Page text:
Limitations: the observations indicate that certain shops are not following proper food safety handling practices. Both dairy farms and milk-selling shops show a lack of adherence to crucial food safety precautions. This emphasizes the necessity for more frequent inspections by environmental health practitioners, as stipulated in the National Health Act 61 of 2003 (Norms and Standards for Environmental Premises and Acceptable Monitoring Standards for Environmental Health Practitioners), which currently mandates inspections only twice a year [13]. This implies a deficiency in legislation enforcement, highlighting that food safety training and awareness campaigns are not given priority in these establishments.

Interpretation: considering the limitations in the data and scope of this research, it is essential for future studies to focus on improving methods for reporting on food safety and hygiene in shops selling bulk tank milk. Despite the biannual inspections by environmental health practitioners, the study's results indicate the need for additional inspections to ensure compliance and prevent the consumption of unsafe milk by the community, which is often associated with gastrointestinal and foodborne illnesses.

Generalisability: the presence of environmental organisms identified in this study may be linked to the practice of farm workers milking unhygienic or unclean cows. Various microorganisms found in the udders of cows have the potential to cause mastitis, impacting the herd. The indication of these bacteria suggests the possible existence of bacterial biofilms in the pipes and milking equipment, emphasizing the need to clean the milking system. Funding for this study was provided by the Free State´ the Department of Education, South Africa, and the National Research Foundation at the Central University of Technology.



Conclusion Up    Down

Consuming bulk-tank milk with elevated bacterial counts can lead to foodborne infections, and the severity of the consequences may vary depending on the amount of milk ingested. Individuals with weakened immune systems, such as pregnant women, the elderly, children, and those with conditions like cancer and Human Immunodeficiency Virus (HIV), face an increased risk. However, these risk factors can change depending on the situation and the individuals involved. Poor-quality milk can negatively impact consumer health and result in economic consequences, including increased hospital and healthcare expenses, reduced productivity, and a long-term decline in the quality of life. The findings of this study highlight that both dairy farms and businesses (shops) have the potential to produce hazardous substances, emphasizing the need for stronger regulatory control over the dairy industry by relevant authorities.

What is known about this topic

  • Among the causes of bulk tank milk contamination are dirty cow udders, dirty bulk tanks in shops, dirty machinery, and equipment in abattoirs/farms;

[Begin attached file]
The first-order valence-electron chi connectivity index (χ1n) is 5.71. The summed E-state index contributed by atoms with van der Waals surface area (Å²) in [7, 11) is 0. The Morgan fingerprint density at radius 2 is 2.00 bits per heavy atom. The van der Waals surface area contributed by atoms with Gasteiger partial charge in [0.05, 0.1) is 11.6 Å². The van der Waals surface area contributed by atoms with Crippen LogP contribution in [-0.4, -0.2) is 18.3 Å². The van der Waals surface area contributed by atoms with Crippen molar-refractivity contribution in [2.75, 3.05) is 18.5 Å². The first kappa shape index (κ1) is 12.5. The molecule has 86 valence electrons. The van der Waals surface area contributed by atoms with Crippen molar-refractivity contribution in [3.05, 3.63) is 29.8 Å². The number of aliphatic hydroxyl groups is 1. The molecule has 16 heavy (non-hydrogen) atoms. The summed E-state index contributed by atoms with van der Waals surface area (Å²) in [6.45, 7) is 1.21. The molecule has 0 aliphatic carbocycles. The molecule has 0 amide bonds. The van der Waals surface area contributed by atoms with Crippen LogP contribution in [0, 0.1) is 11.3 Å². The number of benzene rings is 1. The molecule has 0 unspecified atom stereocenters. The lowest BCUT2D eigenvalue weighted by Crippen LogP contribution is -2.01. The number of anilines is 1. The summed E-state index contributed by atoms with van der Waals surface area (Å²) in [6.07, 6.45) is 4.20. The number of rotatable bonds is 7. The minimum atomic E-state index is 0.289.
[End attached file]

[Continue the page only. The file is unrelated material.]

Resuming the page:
• Coliforms, enterobacteriaceae, and pseudomonadaceae bacteria are commonly used to demonstrate unsafe food handling, processing, or post-processing;
  • Due to the improper use of chemical disinfectants, several coliform and psychotropic bacteria have antibiotic resistance.

What this study adds

  • The research emphasizes the need for increased and regular food hygiene and safety inspections by environmental health practitioners in the Mangaung region, aiming to minimize or potentially eliminate the spread of diseases through food, additionally;
  • It recognizes the importance of educating farm employees and business (shop) owners on maintaining a clean environment on the farm and in shops, along with adopting appropriate hygiene practices.



Competing interests Up    Down

The authors declare no competing interests.



Authors' contributions Up    Down

Tshegofatso Nhabe was responsible for the design, sample collection, and analysis of the proposal; the research was conceived and supervised by Ntsoaki Joyce Malebo, who also conducted edits and reviewed the data collection and analysis. All the authors read and approved the final version of this manuscript.



Acknowledgments Up    Down

We are grateful to the Central University of Technology for giving us the opportunity to conduct this study. Additionally, we appreciate the Department of Education and the National Research Foundation at Central University of Technology for generously funding our research.



Tables Up    Down

Table 1: standard plate count in samples taken in summer (2015)

Table 2: standard plate count in samples taken in winter (2015)

Table 3: matrix-assisted laser desorption ionization-time of flight mass spectrometry (MALDI TOF-MS) direct colony and extraction method isolates